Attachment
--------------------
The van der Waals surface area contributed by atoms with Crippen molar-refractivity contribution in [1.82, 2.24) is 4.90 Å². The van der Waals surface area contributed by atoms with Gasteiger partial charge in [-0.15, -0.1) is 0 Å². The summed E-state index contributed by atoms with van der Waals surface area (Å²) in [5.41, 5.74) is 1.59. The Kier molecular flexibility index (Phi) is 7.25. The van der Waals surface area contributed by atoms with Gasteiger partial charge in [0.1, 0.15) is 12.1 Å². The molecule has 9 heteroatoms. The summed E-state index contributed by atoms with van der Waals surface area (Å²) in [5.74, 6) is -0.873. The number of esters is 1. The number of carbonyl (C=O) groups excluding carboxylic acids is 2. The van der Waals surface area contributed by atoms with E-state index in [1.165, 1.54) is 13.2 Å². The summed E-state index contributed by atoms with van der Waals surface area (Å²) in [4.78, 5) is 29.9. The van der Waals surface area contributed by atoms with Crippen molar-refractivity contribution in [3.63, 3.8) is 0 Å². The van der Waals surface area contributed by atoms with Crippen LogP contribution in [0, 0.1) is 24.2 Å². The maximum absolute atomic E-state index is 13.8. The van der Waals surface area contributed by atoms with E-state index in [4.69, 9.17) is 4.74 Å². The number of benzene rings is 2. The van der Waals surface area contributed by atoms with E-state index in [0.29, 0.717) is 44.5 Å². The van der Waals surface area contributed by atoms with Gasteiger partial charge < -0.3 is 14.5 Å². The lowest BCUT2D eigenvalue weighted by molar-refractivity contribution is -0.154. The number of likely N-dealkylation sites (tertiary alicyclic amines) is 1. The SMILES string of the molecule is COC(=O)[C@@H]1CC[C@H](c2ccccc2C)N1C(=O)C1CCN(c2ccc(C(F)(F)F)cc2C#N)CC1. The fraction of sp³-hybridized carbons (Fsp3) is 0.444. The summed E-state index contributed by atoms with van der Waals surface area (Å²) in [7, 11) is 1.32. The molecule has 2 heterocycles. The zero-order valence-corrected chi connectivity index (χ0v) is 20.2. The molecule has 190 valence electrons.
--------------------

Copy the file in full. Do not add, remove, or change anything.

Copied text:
The van der Waals surface area contributed by atoms with Crippen molar-refractivity contribution in [1.82, 2.24) is 4.90 Å². The van der Waals surface area contributed by atoms with Gasteiger partial charge in [-0.15, -0.1) is 0 Å². The summed E-state index contributed by atoms with van der Waals surface area (Å²) in [5.41, 5.74) is 1.59. The Kier molecular flexibility index (Phi) is 7.25. The van der Waals surface area contributed by atoms with Gasteiger partial charge in [0.1, 0.15) is 12.1 Å². The molecule has 9 heteroatoms. The summed E-state index contributed by atoms with van der Waals surface area (Å²) in [5.74, 6) is -0.873. The number of esters is 1. The number of carbonyl (C=O) groups excluding carboxylic acids is 2. The van der Waals surface area contributed by atoms with E-state index in [1.165, 1.54) is 13.2 Å². The summed E-state index contributed by atoms with van der Waals surface area (Å²) in [4.78, 5) is 29.9. The van der Waals surface area contributed by atoms with Crippen molar-refractivity contribution in [3.63, 3.8) is 0 Å². The van der Waals surface area contributed by atoms with Crippen LogP contribution in [0, 0.1) is 24.2 Å². The maximum absolute atomic E-state index is 13.8. The van der Waals surface area contributed by atoms with E-state index in [4.69, 9.17) is 4.74 Å². The number of benzene rings is 2. The van der Waals surface area contributed by atoms with E-state index in [0.29, 0.717) is 44.5 Å². The van der Waals surface area contributed by atoms with Gasteiger partial charge < -0.3 is 14.5 Å². The lowest BCUT2D eigenvalue weighted by molar-refractivity contribution is -0.154. The number of likely N-dealkylation sites (tertiary alicyclic amines) is 1. The SMILES string of the molecule is COC(=O)[C@@H]1CC[C@H](c2ccccc2C)N1C(=O)C1CCN(c2ccc(C(F)(F)F)cc2C#N)CC1. The fraction of sp³-hybridized carbons (Fsp3) is 0.444. The summed E-state index contributed by atoms with van der Waals surface area (Å²) in [7, 11) is 1.32. The molecule has 2 heterocycles. The zero-order valence-corrected chi connectivity index (χ0v) is 20.2. The molecule has 190 valence electrons.